California's dairy business generated $61.4 billion in economic activity within California in 2007 and a record 41 billion pounds of milk. The data represents a 30 percent increase in economic growth and a nearly 12 percent increase in milk production since 2004, according to a study released today by the California Milk Advisory Board.

Despite current economic factors, California's dairy business experienced continued growth in 2007, maintaining its position as the top dairy producing state. These growth trends are expected to continue as the study projects total California milk production to exceed 55 billion (1.) pounds by 2020.

From the increase in fluid milk production to the growing number of dairy product exports including butter, cheese and frozen desserts, California remains a leader in overall dairy shipments. The study was conducted for the CMAB by J/D/G Consulting Inc., an independent dairy industry research firm based in Florida that conducted the last study in 2004. Previous data from 2004 placed the dairy industry's economic impact on California at $47.4 billion.

"The dairy industry continues to have a significant impact on the state's economy, with a $14 billion increase in economic activity since 2004," said Stan G. Andre, Chief Executive Officer of the CMAB. "In the face of rising costs and stricter regulations, we remain one of the largest agriculture forces in the state as dairy demand and consumption continues to increase."

The study estimates that the California dairy industry created nearly 435,000 full-time jobs in 2007, examining economic activity associated with on-the-farm and beyond-the-farm jobs, including those who grow feed, as well as workers in processing plants, distribution centers and grocery stores in the U.S.

California remains nation's dairy leader

According to the study, in 2007 California had 1,960 dairies with 1.8 million dairy cows that supplied milk to 120 dairy processing plants, which produced cheese, fluid milk, ice cream, butter and other dairy products.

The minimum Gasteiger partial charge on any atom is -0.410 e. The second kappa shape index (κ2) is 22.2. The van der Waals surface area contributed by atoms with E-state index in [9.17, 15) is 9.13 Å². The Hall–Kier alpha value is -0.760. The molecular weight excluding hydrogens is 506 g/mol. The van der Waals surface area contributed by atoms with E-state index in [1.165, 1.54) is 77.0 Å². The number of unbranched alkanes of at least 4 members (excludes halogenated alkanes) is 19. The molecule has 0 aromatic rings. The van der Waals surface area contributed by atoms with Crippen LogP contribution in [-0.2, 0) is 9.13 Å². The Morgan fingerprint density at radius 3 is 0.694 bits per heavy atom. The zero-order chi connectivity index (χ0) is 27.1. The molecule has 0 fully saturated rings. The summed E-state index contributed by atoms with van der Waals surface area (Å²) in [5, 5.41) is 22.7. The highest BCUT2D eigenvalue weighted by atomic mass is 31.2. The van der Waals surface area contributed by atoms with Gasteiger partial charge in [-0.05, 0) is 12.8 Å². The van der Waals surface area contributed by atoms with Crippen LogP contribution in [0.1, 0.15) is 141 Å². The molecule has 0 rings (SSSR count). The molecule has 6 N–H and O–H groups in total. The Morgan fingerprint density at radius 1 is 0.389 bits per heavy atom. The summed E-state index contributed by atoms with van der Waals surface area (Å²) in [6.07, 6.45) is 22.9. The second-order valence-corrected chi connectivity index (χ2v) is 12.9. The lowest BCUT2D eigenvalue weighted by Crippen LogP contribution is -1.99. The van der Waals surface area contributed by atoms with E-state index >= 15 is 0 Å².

Demand from Californians for milk produced locally is expected to increase. The Real California Milk seal was introduced by the CMAB in late 2007, and helps consumers identify milk from California dairy farms and other dairy products, including butter, ice cream and yogurt, produced exclusively with California milk. According to research conducted for the CMAB by OTX Research, just three months after the launch of the new milk seal, 89 percent of California consumers reported an intent to purchase milk and other dairy products bearing the seal.

It was California's growth in milk production that led the CMAB in the late 1990s to actively begin promoting California cheese out-of-state under the Real California Cheese seal. Today, cheese bearing the seal can be found in supermarkets across the country, with California cheese also available through foodservice and pizza distributors in almost every state.

California dairy production highlights

Following are highlights from the study underscoring the growth that has made California a national dairy industry leader:

• California's dairy industry generated $61.4 billion in economic impact in 2007 as compared to $47 billion in 2004, a 30 percent increase.

• California's total milk production has grown from 27.6 billion pounds in 1998 to 40.7 billion pounds in 2007, nearly doubling in the last decade.

• The average California dairy farm produces 20,756,633 pounds of milk, an increase of more than eight million pounds since 1998.

• There were more than 1.8 million dairy cows in the state of California in 2007, up 88,000 from 2004.

• Butter production increased to nearly 499 million pounds in 2007, up 29 percent since 2004.

• Cheese production increased to 2.3 billion pounds in 2007, up nearly 15 percent from 2004.

1. Note: Milk production is measured in pounds. One gallon of milk equals 8.6 pounds. Data includes gains over the last decade (1998-2007) and gains since the last report (2004).

The California Milk Advisory Board, an instrumentality of the California Department of Food and Agriculture, is funded by the state's nearly 2,000 dairy families. With headquarters in South San Francisco and Modesto, the CMAB is one of the largest commodity boards in the United States. The CMAB executes advertising, public relations, research and retail and foodservice promotional programs on behalf of California dairy products, including Real California Milk and Real California Cheese.